Recently, I made a doctor’s appointment with a new physician at a different hospital system. During my last encounter with our family’s primary care doctor, his angry, unprofessional and unnerving behavior not only scared me at the time — it scared me away for good. So forced to navigate away from crazy — I found myself with this new doctor.
Upon entering the front door of the new medical center, I was greeted by a grand piano, and I thought: “Oh no, another attempt to be grand through physical amenities.” It looked a bit silly sitting in the middle of the room as if it didn’t belong, and I wondered when and if anyone ever played it. Nevertheless, I wandered past and to the reception desk.
In less than three minutes, the receptionist sent me around the corner to the spacious waiting room. Two things impressed me. First – the chairs were offset at angles, so no one had to look at anyone else directly. A winner idea if you ask me. And hallelujah — the chairs were made of fake leather — something that could be cleaned with a disinfecting wipe.
Often in doctor’s offices, I refuse to sit. Typically the fabric chairs are filthy and stained, with no way to clean or disinfect them. I mean — think of people’s jeans. Most people wait weeks, months, maybe years before they wash their jeans. I did an internet search about how often to wash your jeans. Here’s a piece of advice that corroborates my dirty jean theory:
Chip Bergh, CEO of Levi Strauss, says the answer is “never.” Bergh suggests spot cleaning or putting jeans in the freezer once a month to kill off bacteria. Hmm — not sure if I’m going to freeze my jeans next to my ice cubes.
So, back to fabric chairs. We know that bacteria can live on fabric for months. Couple that with jeans that are never washed and chairs that are never cleaned. Voila — nasty chairs capable of cross-contamination. Ugh! That’s why I was elated to enter this waiting room to see cleanable chairs.
Right on the dot of 10:20 a.m., the nurse called me in. She took my blood pressure and actually told me the numbers.
Shocking — because that doesn’t always happen. Once I had a nurse who didn’t have a computer or paper to write down my blood pressure numbers, and she wrote them on her hand – which had several other people’s numbers scrawled there as well. Talk about a patient safety concern.
And then she asked me a question I’ve never been asked before. She looked at me in the face and asked, “Do you have any concerns about understanding or comprehending today’s visit?” I answered, “No. I’m quite health literate.” She replied with shock, “That is an excellent answer.”
I told her about my patient safety radio show, and we had a nice chat. But I thought that to be a very important question. How many times prior to an appointment has someone seemed concerned that you had the ability to understand what was going to take place?
When the doctor came in, he said, “I hear you’re a radio host.”
And that started an entire conversation about his concern for patient safety. He told me stories about his parents and their health, and how he was going out of his way to advocate for a patient with a particularly intricate health situation. We had a very human encounter.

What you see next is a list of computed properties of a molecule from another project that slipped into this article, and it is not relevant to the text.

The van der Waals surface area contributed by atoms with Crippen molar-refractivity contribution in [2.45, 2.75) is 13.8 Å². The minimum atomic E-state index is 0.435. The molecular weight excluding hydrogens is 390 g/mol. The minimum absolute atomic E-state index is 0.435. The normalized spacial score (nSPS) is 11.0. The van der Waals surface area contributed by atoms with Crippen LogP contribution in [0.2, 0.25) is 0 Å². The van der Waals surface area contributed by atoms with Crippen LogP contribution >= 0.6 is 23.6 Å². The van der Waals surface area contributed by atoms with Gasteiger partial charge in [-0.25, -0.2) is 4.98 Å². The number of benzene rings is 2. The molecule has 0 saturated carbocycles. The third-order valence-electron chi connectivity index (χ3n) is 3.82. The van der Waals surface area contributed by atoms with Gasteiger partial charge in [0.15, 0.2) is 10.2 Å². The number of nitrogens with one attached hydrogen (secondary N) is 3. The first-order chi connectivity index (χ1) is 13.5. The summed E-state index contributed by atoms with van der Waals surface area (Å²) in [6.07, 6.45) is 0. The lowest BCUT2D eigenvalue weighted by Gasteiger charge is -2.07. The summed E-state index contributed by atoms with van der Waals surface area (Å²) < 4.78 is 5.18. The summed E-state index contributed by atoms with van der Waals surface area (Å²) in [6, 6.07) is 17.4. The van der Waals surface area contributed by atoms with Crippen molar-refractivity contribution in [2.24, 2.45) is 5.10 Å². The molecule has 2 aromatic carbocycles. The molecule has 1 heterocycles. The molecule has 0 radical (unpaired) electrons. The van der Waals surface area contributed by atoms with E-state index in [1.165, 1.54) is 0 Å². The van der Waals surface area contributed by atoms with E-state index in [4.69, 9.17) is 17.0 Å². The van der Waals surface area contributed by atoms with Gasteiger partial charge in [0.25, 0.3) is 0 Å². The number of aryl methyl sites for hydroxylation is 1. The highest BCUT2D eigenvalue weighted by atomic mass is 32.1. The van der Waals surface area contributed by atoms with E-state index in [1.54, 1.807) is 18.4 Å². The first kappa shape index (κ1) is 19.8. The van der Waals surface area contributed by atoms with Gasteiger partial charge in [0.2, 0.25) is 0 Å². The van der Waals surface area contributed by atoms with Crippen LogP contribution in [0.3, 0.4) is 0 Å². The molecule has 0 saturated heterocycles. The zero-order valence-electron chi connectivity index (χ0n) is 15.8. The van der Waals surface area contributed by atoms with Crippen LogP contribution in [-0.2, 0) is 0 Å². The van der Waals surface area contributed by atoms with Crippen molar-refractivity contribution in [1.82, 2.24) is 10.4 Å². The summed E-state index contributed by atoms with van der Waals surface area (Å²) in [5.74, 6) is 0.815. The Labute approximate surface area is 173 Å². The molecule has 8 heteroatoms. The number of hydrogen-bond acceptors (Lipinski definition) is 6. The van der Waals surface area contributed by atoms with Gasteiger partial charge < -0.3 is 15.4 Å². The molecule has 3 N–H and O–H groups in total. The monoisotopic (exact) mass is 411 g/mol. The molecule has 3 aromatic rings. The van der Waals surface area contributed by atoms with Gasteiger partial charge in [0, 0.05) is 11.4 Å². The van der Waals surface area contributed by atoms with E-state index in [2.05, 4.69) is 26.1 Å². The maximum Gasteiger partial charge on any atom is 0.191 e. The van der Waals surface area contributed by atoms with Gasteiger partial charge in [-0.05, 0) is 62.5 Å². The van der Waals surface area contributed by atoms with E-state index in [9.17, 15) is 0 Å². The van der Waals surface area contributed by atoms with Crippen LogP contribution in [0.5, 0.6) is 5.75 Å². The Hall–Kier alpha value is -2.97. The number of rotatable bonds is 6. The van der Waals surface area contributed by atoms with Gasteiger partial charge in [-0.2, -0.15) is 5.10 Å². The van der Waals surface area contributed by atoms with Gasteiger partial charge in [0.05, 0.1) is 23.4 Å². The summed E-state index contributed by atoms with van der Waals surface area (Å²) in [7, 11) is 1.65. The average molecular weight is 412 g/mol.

He apologized for not being able to look at me while typing notes into the computer, and he did something I really appreciated. He spoke the actual words he was typing.
So instead of my sitting there while he typed away, wondering if he was typing — “this patient is a pain in the butt.” Now I knew exactly what was being written in my chart, giving me an opportunity to correct him in the event he misinterpreted something. It was a time to become part of the process — because after all — a doctor’s appointment is all about the patient.
After the exam, he set me up for an ultrasound. He walked me to the receptionist to arrange for those tests and told me he would get back to me with the results, which I could also access in the patient portal.
And with that, he handed me a written printout of the office visit summary and gave me a proper goodbye. Upon leaving his office, I told him. “You are awesome — we need more of you.”
The ultrasound technician introduced herself and said, “Oops, I’ll be right back. I used the last of the hand sanitizer on the wall with my last patient.” She re-entered, installed the new container and cleaned her hands. We were off.
Oh, how that made me smile. Upon leaving, she gave me a card with her name on it. We had a short chat about how much she liked her job — and I was gone.
In less than an hour, I walked out to the car amazed.
Now, this is what the patient experience is all about.
We don’t need a grand piano. We just need some infection prevention, common sense and basic human kindness with sincere interaction.
A good patient experience is clearly not rocket science.
I write that in hopes that health care providers will take note of the simplicity of creating a positive patient experience. And for those of us who are patients, know that we shouldn’t be shocked when we are treated with dignity and with respect for our time.
So if you have a doctor or facility that doesn’t care about germy waiting rooms, long waits, secret computer entries, rushed behavior — know that you do have choices.
Patients have power. We just need to realize that. Make changes until you find a physician and a place that honors you as a person.
And for heaven’s sake — go wash your jeans!
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